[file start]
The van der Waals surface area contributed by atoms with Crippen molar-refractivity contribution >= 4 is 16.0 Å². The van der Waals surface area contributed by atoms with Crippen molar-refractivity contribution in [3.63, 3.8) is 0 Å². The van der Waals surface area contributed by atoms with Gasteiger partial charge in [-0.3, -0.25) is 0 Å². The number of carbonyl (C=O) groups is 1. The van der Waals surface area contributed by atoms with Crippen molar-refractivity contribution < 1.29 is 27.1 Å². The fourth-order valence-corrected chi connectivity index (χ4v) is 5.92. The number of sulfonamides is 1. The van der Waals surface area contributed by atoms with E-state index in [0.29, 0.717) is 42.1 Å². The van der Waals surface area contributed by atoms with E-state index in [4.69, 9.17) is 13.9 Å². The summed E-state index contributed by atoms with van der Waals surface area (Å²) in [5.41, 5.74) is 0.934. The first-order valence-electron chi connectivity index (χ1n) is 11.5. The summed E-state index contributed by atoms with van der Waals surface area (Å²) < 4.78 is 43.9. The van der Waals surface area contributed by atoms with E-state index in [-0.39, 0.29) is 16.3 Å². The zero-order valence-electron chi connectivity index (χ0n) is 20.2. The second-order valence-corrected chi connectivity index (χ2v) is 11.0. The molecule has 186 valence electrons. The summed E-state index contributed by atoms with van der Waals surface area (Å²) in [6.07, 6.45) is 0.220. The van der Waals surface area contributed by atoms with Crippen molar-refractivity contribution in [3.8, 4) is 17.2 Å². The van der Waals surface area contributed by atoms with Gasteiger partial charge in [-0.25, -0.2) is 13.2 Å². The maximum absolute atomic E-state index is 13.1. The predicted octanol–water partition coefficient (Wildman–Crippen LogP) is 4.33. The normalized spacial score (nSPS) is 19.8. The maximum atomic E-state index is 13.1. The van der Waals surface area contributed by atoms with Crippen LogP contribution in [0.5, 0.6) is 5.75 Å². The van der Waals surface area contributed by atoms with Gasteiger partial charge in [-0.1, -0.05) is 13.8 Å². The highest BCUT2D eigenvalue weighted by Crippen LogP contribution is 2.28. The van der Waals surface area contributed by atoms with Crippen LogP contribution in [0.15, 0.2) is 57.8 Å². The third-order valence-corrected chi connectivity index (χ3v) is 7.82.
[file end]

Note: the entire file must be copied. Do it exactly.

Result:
The van der Waals surface area contributed by atoms with Crippen molar-refractivity contribution >= 4 is 16.0 Å². The van der Waals surface area contributed by atoms with Crippen molar-refractivity contribution in [3.63, 3.8) is 0 Å². The van der Waals surface area contributed by atoms with Gasteiger partial charge in [-0.3, -0.25) is 0 Å². The number of carbonyl (C=O) groups is 1. The van der Waals surface area contributed by atoms with Crippen molar-refractivity contribution < 1.29 is 27.1 Å². The fourth-order valence-corrected chi connectivity index (χ4v) is 5.92. The number of sulfonamides is 1. The van der Waals surface area contributed by atoms with E-state index in [0.29, 0.717) is 42.1 Å². The van der Waals surface area contributed by atoms with E-state index in [4.69, 9.17) is 13.9 Å². The summed E-state index contributed by atoms with van der Waals surface area (Å²) in [5.41, 5.74) is 0.934. The first-order valence-electron chi connectivity index (χ1n) is 11.5. The summed E-state index contributed by atoms with van der Waals surface area (Å²) < 4.78 is 43.9. The van der Waals surface area contributed by atoms with E-state index in [-0.39, 0.29) is 16.3 Å². The zero-order valence-electron chi connectivity index (χ0n) is 20.2. The second-order valence-corrected chi connectivity index (χ2v) is 11.0. The molecule has 186 valence electrons. The summed E-state index contributed by atoms with van der Waals surface area (Å²) in [6.07, 6.45) is 0.220. The van der Waals surface area contributed by atoms with Crippen molar-refractivity contribution in [3.8, 4) is 17.2 Å². The van der Waals surface area contributed by atoms with Gasteiger partial charge in [-0.25, -0.2) is 13.2 Å². The maximum absolute atomic E-state index is 13.1. The predicted octanol–water partition coefficient (Wildman–Crippen LogP) is 4.33. The normalized spacial score (nSPS) is 19.8. The maximum atomic E-state index is 13.1. The van der Waals surface area contributed by atoms with Crippen LogP contribution in [0.5, 0.6) is 5.75 Å². The van der Waals surface area contributed by atoms with Gasteiger partial charge in [-0.1, -0.05) is 13.8 Å². The highest BCUT2D eigenvalue weighted by Crippen LogP contribution is 2.28. The van der Waals surface area contributed by atoms with Crippen LogP contribution in [0.15, 0.2) is 57.8 Å². The third-order valence-corrected chi connectivity index (χ3v) is 7.82.